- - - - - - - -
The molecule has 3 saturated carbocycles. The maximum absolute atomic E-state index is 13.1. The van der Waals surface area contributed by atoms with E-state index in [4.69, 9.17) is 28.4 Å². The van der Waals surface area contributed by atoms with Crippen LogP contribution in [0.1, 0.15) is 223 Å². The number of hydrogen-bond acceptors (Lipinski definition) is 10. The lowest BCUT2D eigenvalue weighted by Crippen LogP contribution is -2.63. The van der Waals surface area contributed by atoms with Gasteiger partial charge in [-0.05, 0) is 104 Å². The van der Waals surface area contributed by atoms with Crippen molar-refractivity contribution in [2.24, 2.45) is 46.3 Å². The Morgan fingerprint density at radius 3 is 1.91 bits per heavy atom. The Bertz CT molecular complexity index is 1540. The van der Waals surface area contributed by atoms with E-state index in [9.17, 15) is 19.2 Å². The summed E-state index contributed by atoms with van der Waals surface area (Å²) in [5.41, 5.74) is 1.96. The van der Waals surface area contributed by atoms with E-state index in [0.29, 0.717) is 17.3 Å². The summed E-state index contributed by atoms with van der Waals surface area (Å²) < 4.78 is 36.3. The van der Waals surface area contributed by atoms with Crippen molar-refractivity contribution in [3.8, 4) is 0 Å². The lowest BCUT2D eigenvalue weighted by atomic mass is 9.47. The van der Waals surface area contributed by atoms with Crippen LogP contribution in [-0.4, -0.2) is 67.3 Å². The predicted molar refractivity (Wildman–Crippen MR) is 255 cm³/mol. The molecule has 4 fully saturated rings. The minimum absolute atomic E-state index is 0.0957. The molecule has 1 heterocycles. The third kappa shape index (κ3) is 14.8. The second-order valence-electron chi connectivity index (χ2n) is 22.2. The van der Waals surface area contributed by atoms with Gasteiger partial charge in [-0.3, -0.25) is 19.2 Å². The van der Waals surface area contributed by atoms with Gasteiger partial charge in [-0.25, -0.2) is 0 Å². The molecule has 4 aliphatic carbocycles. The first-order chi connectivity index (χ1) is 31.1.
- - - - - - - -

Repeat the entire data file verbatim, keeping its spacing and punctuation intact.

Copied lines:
The molecule has 3 saturated carbocycles. The maximum absolute atomic E-state index is 13.1. The van der Waals surface area contributed by atoms with E-state index in [4.69, 9.17) is 28.4 Å². The van der Waals surface area contributed by atoms with Crippen LogP contribution in [0.1, 0.15) is 223 Å². The number of hydrogen-bond acceptors (Lipinski definition) is 10. The lowest BCUT2D eigenvalue weighted by Crippen LogP contribution is -2.63. The van der Waals surface area contributed by atoms with Gasteiger partial charge in [-0.05, 0) is 104 Å². The van der Waals surface area contributed by atoms with Crippen molar-refractivity contribution in [2.24, 2.45) is 46.3 Å². The Morgan fingerprint density at radius 3 is 1.91 bits per heavy atom. The Bertz CT molecular complexity index is 1540. The van der Waals surface area contributed by atoms with E-state index in [9.17, 15) is 19.2 Å². The summed E-state index contributed by atoms with van der Waals surface area (Å²) in [5.41, 5.74) is 1.96. The van der Waals surface area contributed by atoms with E-state index in [0.29, 0.717) is 17.3 Å². The summed E-state index contributed by atoms with van der Waals surface area (Å²) < 4.78 is 36.3. The van der Waals surface area contributed by atoms with Crippen molar-refractivity contribution in [3.8, 4) is 0 Å². The lowest BCUT2D eigenvalue weighted by atomic mass is 9.47. The van der Waals surface area contributed by atoms with Crippen LogP contribution in [-0.4, -0.2) is 67.3 Å². The predicted molar refractivity (Wildman–Crippen MR) is 255 cm³/mol. The molecule has 4 fully saturated rings. The minimum absolute atomic E-state index is 0.0957. The molecule has 1 heterocycles. The third kappa shape index (κ3) is 14.8. The second-order valence-electron chi connectivity index (χ2n) is 22.2. The van der Waals surface area contributed by atoms with Gasteiger partial charge in [-0.3, -0.25) is 19.2 Å². The van der Waals surface area contributed by atoms with Gasteiger partial charge in [-0.25, -0.2) is 0 Å². The molecule has 4 aliphatic carbocycles. The first-order chi connectivity index (χ1) is 31.1.